About the Authors


Photo Credit: Steve Petteway, Collection of the Supreme Court of the United States

Ruth Bader Ginsburg was nominated by President Clinton as Associate Justice of the United States Supreme Court in June 1993 and took the oath of office on August 10, 1993. Prior to her appointment to the Supreme Court, she served on the bench of the United States Court of Appeals for the District of Columbia Circuit for thirteen years. She was a law professor before that, teaching at Columbia University School of Law (1972-1980) and at Rutgers, the State University of New Jersey (1963-1972).  In 1972, then-Professor Ginsburg was instrumental in launching the Women’s Rights Project of the American Civil Liberties Union. Throughout the 1970s she litigated a series of cases solidifying a constitutional principle against gender-based discrimination.  She has a Bachelor of Arts degree from Cornell University, attended Harvard Law School, and received her LL.B. (J.D.) from Columbia Law School. After law school she served as a law clerk to the Honorable Edmund L. Palmieri, in the U.S. District Court, Southern District of New York.  She then served as a research associate and associate director of the Columbia Law School Project on International Procedure.  She holds honorary degrees from over thirty universities, including Columbia, Harvard, Princeton, Yale, and Lund University (Sweden).    Justice Ginsburg’s late husband, Martin D. Ginsburg, was a professor of tax law at Georgetown University Law Center; her daughter, Jane C. Ginsburg, is a professor of literary and artistic property law at Columbia Law School; and her son, James S. Ginsburg, is a producer of classical recordings.


Photo Credit: Courtesy of Holly Eaton

Mary Hartnett has been at Georgetown Law since 1998, first as Executive Director of the Women's Law and Public Policy Fellowship Program (WLPPFP), and now as an Adjunct Professor of Law and Advisory Board Member of WLPPFP. She has also served as a Public Policy Scholar at the Woodrow Wilson International Center, as a Visiting Professor at the Riga Graduate School of Law (Latvia), and as Vice-Chair of the ABA Committee on the Rights of Women.  Prior to 1998, she was of counsel to the international law firm Coudert Brothers, represented low-income clients in federal court through her service on the Civil Pro Bono Panel for the U.S. District Court, D.C., and counseled victims of domestic violence. She is a recipient of the ABA's Rasmussen Award for the Advancement of Women in International Law, and the Grinnell College Alumni Award.  She attended New York University School of Law for her first year as a Root-Tilden scholar, and graduated from Georgetown University Law Center magna cum laude.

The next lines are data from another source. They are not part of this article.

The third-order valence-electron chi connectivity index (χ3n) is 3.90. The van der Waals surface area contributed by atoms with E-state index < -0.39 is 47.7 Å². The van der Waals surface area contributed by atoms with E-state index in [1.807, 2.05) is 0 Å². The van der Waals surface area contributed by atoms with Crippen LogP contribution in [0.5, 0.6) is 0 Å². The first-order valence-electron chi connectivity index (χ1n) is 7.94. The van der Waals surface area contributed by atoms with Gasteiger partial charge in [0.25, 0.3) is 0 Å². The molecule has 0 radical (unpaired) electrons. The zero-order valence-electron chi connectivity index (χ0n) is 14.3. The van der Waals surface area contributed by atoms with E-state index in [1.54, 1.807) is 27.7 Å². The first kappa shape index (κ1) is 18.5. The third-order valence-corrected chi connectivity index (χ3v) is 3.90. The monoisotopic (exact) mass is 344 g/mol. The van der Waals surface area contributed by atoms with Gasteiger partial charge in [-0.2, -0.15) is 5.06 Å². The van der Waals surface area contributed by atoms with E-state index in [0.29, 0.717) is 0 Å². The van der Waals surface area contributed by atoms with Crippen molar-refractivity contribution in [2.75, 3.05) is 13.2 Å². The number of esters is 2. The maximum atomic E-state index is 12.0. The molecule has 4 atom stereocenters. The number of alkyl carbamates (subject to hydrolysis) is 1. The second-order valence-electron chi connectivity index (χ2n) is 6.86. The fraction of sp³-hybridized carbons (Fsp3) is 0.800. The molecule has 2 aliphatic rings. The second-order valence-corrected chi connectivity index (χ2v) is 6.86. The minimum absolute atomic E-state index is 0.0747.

Photo Credit: Courtesy of Georgetown University Law Center

 Wendy W. Williams, Professor Emerita, Georgetown University Law Center, is best known for her work in the area of gender and law, especially concerning issues of work and family.  She is co-author of a 1996 casebook on gender and law and a 2016 book on gender in American legal history.  She helped draft and testified before Congressional committees on the Pregnancy Discrimination Act of 1978 and the Family and Medical Leave Act of 1993. Before joining the Law Center faculty in 1976, she was a law clerk for California Supreme Court Justice Raymond Peters, a Reginald Heber Smith Poverty Law Fellow, and a founder of Equal Rights Advocates, a public interest law firm in San Francisco. She received her A.B. and J.D. from the University of California at Berkeley.  She is a past-president of the Society of American Law Teachers and served as Associate Dean of Georgetown’s Law Center from 1989-93.  A co-founder of the Women’s Law and Public Policy Fellowship program, she has been a member of its board since 1993.